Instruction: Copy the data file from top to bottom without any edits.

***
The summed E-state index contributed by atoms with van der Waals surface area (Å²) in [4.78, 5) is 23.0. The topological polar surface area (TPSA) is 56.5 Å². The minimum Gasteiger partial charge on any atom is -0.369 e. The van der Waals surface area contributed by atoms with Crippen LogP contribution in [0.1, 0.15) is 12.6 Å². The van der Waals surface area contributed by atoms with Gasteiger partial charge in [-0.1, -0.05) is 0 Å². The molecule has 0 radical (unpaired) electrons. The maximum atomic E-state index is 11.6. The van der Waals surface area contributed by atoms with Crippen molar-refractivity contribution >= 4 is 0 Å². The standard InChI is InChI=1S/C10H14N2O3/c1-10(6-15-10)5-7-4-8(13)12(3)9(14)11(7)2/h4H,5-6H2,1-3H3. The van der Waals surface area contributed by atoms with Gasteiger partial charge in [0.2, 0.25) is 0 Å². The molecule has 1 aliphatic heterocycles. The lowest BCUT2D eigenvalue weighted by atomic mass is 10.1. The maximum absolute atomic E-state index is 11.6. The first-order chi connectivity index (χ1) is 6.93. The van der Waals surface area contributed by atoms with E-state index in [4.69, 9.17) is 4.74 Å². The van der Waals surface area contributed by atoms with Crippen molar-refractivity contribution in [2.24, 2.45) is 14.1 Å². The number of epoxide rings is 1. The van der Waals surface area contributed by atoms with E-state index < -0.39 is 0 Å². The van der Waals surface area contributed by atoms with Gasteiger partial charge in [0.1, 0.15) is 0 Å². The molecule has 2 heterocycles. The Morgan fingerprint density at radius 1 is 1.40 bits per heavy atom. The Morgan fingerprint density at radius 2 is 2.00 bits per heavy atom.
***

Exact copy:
The summed E-state index contributed by atoms with van der Waals surface area (Å²) in [4.78, 5) is 23.0. The topological polar surface area (TPSA) is 56.5 Å². The minimum Gasteiger partial charge on any atom is -0.369 e. The van der Waals surface area contributed by atoms with Crippen LogP contribution in [0.1, 0.15) is 12.6 Å². The van der Waals surface area contributed by atoms with Gasteiger partial charge in [-0.1, -0.05) is 0 Å². The molecule has 0 radical (unpaired) electrons. The maximum atomic E-state index is 11.6. The van der Waals surface area contributed by atoms with Crippen molar-refractivity contribution >= 4 is 0 Å². The standard InChI is InChI=1S/C10H14N2O3/c1-10(6-15-10)5-7-4-8(13)12(3)9(14)11(7)2/h4H,5-6H2,1-3H3. The van der Waals surface area contributed by atoms with Gasteiger partial charge in [0.2, 0.25) is 0 Å². The molecule has 1 aliphatic heterocycles. The lowest BCUT2D eigenvalue weighted by atomic mass is 10.1. The maximum absolute atomic E-state index is 11.6. The first-order chi connectivity index (χ1) is 6.93. The van der Waals surface area contributed by atoms with E-state index in [4.69, 9.17) is 4.74 Å². The van der Waals surface area contributed by atoms with Crippen molar-refractivity contribution in [2.24, 2.45) is 14.1 Å². The number of epoxide rings is 1. The van der Waals surface area contributed by atoms with E-state index < -0.39 is 0 Å². The van der Waals surface area contributed by atoms with Gasteiger partial charge in [0.1, 0.15) is 0 Å². The molecule has 2 heterocycles. The Morgan fingerprint density at radius 1 is 1.40 bits per heavy atom. The Morgan fingerprint density at radius 2 is 2.00 bits per heavy atom.